A varied commentary of what is what in UK dentistry and beyond. Some economics, some tech as well as some futurology.
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Direct Access: An issue to unite dentists?

The present Chair of the General Dental Council, someone I have a great deal of time for, Prof Kevin O'Brien stresses the concept again and again, that the role of the GDC is "protecting the public". Dentists understand this, but for so many years the GDC regulated the profession in a different way, in what was a different world. But I personally, along with so many professional colleagues, cannot see how Direct Access will make things safer for the public. Risks must be higher, and there will be people who effectively have to be examined by dental hygienists and dental therapists, within their scope of practice, and inevitably they will carry out examinations, and will effectively become dentists.

What about the career pathway and the investment young people must now make to become a dentist? £9,000 a year for five years in tuition fees alone. We anticipate in five years from now, some colleagues will qualify with debts of £70,000. Will demand for dental school admission hold up when sixth formers and their parents do the maths?

What will the role be for dentists in the UK when successive governments have fully taken out their revenge on the dental profession for having the temerity to think and act independently? Politicians and the media all fail to recall a simple fact - the existence of any general dental service in the UK is provided by the investment of the profession, often based on the security of their homes, dentists are almost all independent practitioners, and some decide to enter into contracts to provide NHS dental services. These simple facts, dental practices are small businesses in which efficiencies are high, and nimble brained practice owners make rapid decisions on what is best for their financial well being, both in the very short term, as well as the longer term over-view. Unfortunately, when analysed, the decision on DA must be based on the revenge for independence created by the system which dentists inhabit.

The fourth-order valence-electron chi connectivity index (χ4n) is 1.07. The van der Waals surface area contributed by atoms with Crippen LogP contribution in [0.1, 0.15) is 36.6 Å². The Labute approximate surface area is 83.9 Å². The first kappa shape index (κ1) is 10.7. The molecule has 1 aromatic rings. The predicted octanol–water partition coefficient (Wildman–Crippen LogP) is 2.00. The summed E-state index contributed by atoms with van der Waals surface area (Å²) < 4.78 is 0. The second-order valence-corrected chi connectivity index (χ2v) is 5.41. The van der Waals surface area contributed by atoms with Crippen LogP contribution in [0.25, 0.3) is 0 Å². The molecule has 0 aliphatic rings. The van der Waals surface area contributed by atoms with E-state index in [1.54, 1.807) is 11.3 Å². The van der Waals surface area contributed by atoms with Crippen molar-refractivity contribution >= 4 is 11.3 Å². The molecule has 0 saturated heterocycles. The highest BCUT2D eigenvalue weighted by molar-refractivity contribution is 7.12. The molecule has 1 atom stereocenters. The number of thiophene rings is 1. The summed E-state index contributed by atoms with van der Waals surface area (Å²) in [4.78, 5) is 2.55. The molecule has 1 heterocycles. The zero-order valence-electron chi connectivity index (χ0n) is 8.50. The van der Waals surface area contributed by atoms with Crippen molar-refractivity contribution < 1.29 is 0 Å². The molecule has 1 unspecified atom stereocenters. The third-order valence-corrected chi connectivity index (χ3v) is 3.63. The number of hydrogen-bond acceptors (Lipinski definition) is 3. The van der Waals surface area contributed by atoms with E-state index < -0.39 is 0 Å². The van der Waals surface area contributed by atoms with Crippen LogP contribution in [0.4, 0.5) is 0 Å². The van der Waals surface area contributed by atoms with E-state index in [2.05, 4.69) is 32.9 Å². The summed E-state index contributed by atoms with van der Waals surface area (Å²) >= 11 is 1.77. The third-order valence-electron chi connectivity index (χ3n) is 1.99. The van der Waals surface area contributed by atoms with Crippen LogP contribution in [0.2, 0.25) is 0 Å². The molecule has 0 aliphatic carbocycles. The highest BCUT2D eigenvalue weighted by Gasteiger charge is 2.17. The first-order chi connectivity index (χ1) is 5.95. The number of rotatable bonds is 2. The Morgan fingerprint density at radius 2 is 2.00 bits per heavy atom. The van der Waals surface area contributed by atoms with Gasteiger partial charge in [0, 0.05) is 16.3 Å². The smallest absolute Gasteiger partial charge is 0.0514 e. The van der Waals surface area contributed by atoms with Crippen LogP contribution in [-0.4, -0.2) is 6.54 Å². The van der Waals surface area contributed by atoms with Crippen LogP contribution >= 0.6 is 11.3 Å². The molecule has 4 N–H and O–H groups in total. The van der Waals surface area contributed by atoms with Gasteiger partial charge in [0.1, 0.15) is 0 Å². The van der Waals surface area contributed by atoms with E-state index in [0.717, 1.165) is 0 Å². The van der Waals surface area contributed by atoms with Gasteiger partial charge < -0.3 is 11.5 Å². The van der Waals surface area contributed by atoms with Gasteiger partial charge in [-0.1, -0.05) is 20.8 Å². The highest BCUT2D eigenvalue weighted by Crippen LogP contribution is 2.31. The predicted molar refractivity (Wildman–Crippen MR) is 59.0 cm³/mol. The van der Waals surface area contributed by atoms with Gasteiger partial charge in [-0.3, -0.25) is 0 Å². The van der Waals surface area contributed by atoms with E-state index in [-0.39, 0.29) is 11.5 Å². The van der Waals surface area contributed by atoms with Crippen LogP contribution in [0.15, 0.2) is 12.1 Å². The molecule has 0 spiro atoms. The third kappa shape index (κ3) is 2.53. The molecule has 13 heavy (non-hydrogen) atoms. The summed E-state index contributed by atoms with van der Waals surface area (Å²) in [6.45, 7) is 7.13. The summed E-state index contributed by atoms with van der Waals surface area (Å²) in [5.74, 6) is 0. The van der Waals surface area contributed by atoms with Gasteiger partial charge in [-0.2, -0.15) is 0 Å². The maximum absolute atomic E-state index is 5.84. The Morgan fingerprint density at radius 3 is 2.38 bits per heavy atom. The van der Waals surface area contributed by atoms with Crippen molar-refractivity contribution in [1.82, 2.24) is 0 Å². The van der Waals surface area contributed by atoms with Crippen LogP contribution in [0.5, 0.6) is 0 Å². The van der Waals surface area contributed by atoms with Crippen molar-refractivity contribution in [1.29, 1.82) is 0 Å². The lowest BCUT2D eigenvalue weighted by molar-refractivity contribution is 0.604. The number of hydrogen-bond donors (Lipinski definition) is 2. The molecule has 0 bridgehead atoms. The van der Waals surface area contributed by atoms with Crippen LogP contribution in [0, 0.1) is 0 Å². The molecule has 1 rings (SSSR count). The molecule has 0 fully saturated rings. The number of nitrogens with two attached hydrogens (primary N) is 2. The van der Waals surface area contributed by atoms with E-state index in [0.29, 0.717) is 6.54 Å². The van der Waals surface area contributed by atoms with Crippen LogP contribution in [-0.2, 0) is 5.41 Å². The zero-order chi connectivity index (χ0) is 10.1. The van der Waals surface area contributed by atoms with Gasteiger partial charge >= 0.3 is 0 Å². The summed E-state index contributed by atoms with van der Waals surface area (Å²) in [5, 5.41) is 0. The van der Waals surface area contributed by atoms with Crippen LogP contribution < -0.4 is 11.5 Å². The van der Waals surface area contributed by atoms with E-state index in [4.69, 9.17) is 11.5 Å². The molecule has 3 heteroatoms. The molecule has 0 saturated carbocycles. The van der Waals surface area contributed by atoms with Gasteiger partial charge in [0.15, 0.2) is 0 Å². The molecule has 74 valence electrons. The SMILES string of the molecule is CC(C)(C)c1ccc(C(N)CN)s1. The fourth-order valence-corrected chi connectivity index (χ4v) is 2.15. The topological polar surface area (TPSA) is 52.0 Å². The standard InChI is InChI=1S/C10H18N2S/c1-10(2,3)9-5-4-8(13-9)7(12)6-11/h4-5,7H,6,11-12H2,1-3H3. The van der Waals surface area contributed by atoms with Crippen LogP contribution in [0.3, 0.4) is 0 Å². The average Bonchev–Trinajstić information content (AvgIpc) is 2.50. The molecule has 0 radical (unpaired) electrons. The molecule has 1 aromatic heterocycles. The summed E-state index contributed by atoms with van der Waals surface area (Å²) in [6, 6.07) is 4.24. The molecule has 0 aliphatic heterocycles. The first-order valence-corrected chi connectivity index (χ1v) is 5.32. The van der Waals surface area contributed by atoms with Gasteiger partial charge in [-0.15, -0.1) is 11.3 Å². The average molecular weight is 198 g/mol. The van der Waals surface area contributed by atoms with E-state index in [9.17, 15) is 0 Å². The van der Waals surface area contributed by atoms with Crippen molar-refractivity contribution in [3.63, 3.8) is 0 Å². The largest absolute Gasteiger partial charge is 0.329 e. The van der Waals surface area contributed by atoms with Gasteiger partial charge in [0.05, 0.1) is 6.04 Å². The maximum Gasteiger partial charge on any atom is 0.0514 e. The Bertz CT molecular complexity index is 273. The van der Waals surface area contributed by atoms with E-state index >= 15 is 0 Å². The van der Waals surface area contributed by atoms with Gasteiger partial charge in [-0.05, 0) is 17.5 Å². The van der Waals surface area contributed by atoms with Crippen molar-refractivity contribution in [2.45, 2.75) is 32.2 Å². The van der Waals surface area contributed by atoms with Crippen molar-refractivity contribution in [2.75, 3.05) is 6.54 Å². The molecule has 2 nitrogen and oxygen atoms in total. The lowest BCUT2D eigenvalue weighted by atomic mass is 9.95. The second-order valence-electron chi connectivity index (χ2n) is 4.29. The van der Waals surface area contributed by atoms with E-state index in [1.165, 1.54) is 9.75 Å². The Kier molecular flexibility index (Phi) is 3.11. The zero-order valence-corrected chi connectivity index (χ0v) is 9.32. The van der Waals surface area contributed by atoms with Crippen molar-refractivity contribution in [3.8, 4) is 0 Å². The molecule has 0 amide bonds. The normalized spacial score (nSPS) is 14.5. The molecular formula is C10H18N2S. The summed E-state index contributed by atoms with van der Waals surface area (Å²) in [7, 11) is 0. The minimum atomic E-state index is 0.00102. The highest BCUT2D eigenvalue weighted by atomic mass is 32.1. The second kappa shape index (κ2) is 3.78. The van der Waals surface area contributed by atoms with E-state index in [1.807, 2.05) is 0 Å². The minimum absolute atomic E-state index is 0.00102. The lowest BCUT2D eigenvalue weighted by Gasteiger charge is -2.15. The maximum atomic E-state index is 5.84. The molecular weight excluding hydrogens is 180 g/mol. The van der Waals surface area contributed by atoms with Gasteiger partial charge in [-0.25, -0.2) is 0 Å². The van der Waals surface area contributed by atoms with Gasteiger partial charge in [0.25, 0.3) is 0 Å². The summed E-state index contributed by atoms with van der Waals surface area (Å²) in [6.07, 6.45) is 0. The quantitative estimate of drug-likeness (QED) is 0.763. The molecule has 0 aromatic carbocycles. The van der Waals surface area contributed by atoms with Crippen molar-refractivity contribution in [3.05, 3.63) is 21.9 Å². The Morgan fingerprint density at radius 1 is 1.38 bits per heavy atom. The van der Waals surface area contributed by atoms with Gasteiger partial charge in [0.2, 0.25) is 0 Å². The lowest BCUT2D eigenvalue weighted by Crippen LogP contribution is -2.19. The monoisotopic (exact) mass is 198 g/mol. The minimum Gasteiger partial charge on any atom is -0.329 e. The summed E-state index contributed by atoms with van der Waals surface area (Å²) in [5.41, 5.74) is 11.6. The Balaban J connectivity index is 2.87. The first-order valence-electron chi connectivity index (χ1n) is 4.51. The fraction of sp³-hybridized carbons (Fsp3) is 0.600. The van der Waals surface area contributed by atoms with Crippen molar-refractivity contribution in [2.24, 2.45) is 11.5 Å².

The GDC sought advice from the profession in general in a wide operation. The BDA [representing 18,000 dentists] made their input, which was against DA. Both the content and the weight of this advice were discarded by the GDC in their deliberations.

Interestingly, there are not many issues which unite the UK dental profession. In this case, and in my opinion, there is strong feeling amongst the grass roots, this is now a cause
which could be used by the BDA to really pull together disparate parts of the profession.


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